Lee S-Y, Sohn KM, Ryu JY, Yoon YR, Shin JG, Kim J-W. Sequence-based CYP2D6 genotyping in the Korean population. Ther Drug Monit. 2006;28:382–7.
Lee S-J, Lee SS, Jung H-J, Kim H-S, Park S-J, Yeo C-W, et al. Discovery of novel functional variants and extensive evaluation of CYP2D6 genetic polymorphisms in Koreans. Drug Metab Dispos. 2009;37:1464–70.
Park HS, Choi J-Y, Lee M-J, Park S, Yeo C-W, Lee SS, et al. Association between genetic polymorphisms of CYP2D6 and outcomes in breast cancer patients with tamoxifen treatment. J Korean Med Sci. 2011;26:1007–13.
Naveen AT, Adithan C, Soya SS, Gerard N, Krishnamoorthy R. CYP2D6 genetic polymorphism in South Indian populations. Biol Pharm Bull. 2006;29:1655–8.
Sachse C, Brockmöller J, Bauer S, Roots I. Cytochrome P450 2D6 variants in a Caucasian population: allele frequencies and phenotypic consequences. Am J Hum Genet. 1997;60:284–95.
Mendoza R, Wan YJY, Poland RE, Smith M, Zheng Y, Berman N, et al. CYP2D6 polymorphism in a Mexican American population. Clin Pharmacol Ther. 2001;70:552–60.
Menoyo A, del Rio E, Baiget M. Characterization of variant alleles of cytochrome CYP2D6 in a Spanish population. Cell Biochem Funct. 2006;24:381–5.
Wan Y-JY, Poland RE, Han G, Konishi T, Zheng Y-P, Berman N, et al. Analysis of the CYP2D6 gene polymorphism and enzyme activity in African-Americans in southern California. Pharmacogenet Genomics. 2001;11:489–99.
Cai W, Nikoloff D, Pan R, De Leon J, Fanti P, Fairchild M, et al. CYP2D6 genetic variation in healthy adults and psychiatric African-American subjects: implications for clinical practice and genetic testing. Pharmacogenomics J. 2006;6:343–50.
Yee MM, Josephson C, Hill CE, Harrington R, Castillejo M-I, Ramjit R, et al. Cytochrome P450 2D6 polymorphisms and predicted opioid metabolism in African-American children with sickle cell disease. J Pediatr Hematol Oncol. 2013;35:e301–5.
NW, ND, FN, AD and MI contributed to study design. CC and FN collected samples. KP undertook laboratory work. KP, NW, AD, and MI analysed data. KP, NS, MI and AD drafted the manuscript. All authors read and approved the final manuscript.
We would like to thank the Shoklo Malaria Research Unit (SMRU), Mae Sot, Thailand for kindly providing the resources and specimens to observe the underlying research. This work is conducted at Mahidol University, Thailand, and received funding from the Wellcome Trust Mahidol University-Oxford Tropical Medicine Research Programme supported by the Wellcome Trust of Great Britain. Kanokpich Puaprasert is supported by the Royal Golden Jubilee Ph.D. Programme, the Thailand Research Fund (PHD/0032/2556).
The authors declare that they have no competing interests.
Consent for publication
Ethics approval and consent to participate
The protocol of this study was reviewed and approved by the ethical review board of Faculty of Tropical Medicine, Mahidol University, Thailand (MUTM2016-007-01).
This study was part of the Wellcome Trust Mahidol University-Oxford Tropical Medicine Research Programme supported by the Wellcome Trust of Great Britain. KP is supported by the Royal Golden Jubilee Ph.D. Programme, the Thailand Research Fund (PHD/0032/2556).
Springer Nature remains neutral with regard to jurisdictional claims in published maps and institutional affiliations.
Additional file 1: Figure S1.
Discrimination of functional and non-functional genes using intron 2 sequencing. The multiple sequence alignment of Intron 2 region (1.1 kb) of each CYP2D gene compared among individual’s intron 2 sequence.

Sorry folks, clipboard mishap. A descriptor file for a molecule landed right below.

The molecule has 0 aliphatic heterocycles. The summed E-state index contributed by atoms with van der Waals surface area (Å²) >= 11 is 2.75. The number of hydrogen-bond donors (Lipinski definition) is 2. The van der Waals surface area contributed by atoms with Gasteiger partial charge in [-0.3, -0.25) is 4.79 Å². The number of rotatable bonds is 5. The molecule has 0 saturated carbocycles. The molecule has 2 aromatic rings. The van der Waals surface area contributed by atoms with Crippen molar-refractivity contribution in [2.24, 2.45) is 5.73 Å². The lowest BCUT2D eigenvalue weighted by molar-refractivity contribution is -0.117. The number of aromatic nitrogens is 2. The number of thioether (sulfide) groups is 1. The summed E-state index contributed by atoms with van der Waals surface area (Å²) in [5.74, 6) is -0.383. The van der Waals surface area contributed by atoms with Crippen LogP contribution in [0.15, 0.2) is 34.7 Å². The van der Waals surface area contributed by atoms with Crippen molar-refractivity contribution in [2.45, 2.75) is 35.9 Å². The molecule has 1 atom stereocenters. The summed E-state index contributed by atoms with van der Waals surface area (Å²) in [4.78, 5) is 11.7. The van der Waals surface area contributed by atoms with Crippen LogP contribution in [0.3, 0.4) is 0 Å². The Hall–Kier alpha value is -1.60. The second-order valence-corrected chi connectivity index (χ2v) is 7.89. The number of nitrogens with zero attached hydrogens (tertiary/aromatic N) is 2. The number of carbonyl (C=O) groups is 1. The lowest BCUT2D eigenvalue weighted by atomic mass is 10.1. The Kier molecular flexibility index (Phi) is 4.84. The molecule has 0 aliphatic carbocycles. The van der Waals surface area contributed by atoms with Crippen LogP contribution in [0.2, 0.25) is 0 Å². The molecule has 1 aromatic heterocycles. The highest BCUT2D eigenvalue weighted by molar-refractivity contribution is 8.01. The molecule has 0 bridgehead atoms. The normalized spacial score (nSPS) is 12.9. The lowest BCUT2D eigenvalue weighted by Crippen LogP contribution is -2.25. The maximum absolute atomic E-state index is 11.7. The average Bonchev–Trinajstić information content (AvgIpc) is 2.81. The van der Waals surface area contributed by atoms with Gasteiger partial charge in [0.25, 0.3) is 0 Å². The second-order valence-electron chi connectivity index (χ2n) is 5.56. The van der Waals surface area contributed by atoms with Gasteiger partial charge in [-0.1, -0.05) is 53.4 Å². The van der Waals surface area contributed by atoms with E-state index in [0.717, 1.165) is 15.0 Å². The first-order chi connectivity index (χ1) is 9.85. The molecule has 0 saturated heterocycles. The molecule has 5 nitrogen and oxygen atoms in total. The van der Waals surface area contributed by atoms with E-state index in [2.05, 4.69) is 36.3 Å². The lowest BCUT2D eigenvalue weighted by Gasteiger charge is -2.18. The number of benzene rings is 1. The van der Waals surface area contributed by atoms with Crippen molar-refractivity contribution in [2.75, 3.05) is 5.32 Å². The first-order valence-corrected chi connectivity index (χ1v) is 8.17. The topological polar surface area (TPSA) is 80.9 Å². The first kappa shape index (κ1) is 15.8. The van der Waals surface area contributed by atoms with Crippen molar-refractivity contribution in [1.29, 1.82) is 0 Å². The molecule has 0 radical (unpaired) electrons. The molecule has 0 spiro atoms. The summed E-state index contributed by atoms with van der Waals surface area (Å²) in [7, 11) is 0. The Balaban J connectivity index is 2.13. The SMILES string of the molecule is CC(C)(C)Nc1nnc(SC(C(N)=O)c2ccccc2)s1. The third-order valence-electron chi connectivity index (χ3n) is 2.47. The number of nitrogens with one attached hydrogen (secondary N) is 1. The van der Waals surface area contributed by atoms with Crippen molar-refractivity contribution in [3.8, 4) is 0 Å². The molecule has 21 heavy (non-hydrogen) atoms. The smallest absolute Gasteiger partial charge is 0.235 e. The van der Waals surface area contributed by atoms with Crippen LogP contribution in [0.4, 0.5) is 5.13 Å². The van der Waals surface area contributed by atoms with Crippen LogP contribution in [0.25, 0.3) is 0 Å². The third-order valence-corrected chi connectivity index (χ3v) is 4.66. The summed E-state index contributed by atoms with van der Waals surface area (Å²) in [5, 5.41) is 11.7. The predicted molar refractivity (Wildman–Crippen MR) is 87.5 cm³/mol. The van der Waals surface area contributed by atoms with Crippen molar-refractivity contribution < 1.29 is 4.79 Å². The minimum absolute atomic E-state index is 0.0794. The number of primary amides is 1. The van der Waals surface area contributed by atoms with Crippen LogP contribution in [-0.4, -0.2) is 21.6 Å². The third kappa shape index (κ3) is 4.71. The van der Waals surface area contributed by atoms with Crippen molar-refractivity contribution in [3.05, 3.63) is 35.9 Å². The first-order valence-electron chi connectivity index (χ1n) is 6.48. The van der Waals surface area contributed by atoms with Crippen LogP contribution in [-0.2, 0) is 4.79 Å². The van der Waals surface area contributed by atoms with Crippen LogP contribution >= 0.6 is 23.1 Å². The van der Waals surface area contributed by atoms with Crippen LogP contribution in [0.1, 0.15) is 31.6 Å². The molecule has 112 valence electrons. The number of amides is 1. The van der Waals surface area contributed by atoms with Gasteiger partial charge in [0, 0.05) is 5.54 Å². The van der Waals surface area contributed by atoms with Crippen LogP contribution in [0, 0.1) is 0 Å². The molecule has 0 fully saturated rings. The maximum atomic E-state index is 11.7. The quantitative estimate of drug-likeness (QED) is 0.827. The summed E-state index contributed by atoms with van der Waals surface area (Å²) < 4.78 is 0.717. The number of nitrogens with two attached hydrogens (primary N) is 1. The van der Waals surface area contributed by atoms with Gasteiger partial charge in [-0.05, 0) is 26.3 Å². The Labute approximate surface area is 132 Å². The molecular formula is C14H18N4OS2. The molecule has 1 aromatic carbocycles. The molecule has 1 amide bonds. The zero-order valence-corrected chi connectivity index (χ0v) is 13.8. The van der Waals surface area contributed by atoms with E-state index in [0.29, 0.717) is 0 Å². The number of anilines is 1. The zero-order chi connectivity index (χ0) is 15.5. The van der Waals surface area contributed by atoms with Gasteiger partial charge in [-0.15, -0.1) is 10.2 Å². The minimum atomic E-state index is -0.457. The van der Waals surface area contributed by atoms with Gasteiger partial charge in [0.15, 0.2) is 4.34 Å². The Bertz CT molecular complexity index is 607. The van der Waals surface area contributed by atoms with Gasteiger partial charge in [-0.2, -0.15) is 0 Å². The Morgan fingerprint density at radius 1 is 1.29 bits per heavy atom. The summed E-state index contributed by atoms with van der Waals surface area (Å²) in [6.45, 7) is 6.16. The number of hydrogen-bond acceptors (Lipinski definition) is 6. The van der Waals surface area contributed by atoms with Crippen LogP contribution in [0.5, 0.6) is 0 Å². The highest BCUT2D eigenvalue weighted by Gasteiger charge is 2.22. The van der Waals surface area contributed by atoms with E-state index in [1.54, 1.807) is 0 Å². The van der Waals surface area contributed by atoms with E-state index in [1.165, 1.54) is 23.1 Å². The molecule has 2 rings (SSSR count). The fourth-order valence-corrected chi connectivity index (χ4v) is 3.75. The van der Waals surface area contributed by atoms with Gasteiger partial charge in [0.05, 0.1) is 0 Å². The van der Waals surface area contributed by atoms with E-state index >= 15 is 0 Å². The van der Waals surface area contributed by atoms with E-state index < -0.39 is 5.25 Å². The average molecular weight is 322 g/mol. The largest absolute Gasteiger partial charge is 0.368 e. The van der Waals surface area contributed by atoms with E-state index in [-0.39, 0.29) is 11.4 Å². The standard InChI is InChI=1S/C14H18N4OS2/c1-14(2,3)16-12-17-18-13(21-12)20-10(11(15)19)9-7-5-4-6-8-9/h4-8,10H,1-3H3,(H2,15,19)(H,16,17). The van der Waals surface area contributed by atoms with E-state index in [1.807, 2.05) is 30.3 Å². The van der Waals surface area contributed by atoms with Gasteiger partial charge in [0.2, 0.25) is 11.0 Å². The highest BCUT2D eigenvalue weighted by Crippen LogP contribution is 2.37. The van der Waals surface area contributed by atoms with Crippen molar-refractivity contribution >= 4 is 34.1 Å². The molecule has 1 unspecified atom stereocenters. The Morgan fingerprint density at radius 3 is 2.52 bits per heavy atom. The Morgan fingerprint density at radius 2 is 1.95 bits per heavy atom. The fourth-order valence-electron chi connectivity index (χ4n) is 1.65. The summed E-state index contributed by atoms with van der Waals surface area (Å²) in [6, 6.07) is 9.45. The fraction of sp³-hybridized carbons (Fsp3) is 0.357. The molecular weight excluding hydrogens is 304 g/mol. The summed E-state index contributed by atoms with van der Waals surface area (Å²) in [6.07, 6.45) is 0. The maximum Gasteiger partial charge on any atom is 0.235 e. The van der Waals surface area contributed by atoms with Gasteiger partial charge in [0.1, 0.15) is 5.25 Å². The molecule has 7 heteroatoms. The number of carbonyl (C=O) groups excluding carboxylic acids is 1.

Additional file 2: Figure S2.
Comparison of the two genotyping platforms. DSP (electropherograms) and ASO (amplification plot) detected the presence of four common genetic variations in the CYP2D6 gene including C100T, G1846A, C2850T and G4180C. The X axis of the amplification plot shows the relative fluorescence for wild-type alleles (green curve) and variant alleles (blue curve), respectively. Clusters of the homozygous wild-type, heterozygous and homozygous mutant are also shown in the allelic discrimination plots (NTC = no template control). The ASO genotyping results were in accordance with the results obtained by DSP.
Additional file 3: Figure S3.
The allele and genotype frequencies from different CYP2D6 coding regions. The bottom panel illustrates the successful amplification of exonic CYP2D6-specific PCR fragments uniquely generated by the DSP assay. Five colored bars are shown for each exon, representing the genotype frequency of homozygous wild-type (orange), heterozygous (gray), homozygous mutant (blue), heterozygous deletion (X, green) wild-type, and heterozygous deletion (X, red) mutant. The allele frequencies are presented on top; deletion alleles were carried in each variant with a frequency of 0.03 (*D (X), red). Analysis used STATA/SE12.1 to calculate frequencies.
Additional file 4: Figure S4.
Evidence of gene conversion to CYP2D7 in the exon 9 of the CYP2D6 gene. Red boxes denote the converted region, the 5′ end of the CYP2D6 gene fused with the 3′ end of CYP2D7 gene as a result of partial gene recombination, located at the downstream position of the exon 9.
Additional file 5: Table S1.
1000 Genomes project phase 3 genotype frequencies.
Rights and permissions
Open Access This article is distributed under the terms of the Creative Commons Attribution 4.0 International License (http://creativecommons.org/licenses/by/4.0/), which permits unrestricted use, distribution, and reproduction in any medium, provided you give appropriate credit to the original author(s) and the source, provide a link to the Creative Commons license, and indicate if changes were made. The Creative Commons Public Domain Dedication waiver (http://creativecommons.org/publicdomain/zero/1.0/) applies to the data made available in this article, unless otherwise stated.
About this article
Cite this article
Puaprasert, K., Chu, C., Saralamba, N. et al. Real time PCR detection of common CYP2D6 genetic variants and its application in a Karen population study. Malar J 17, 427 (2018). https://doi.org/10.1186/s12936-018-2579-8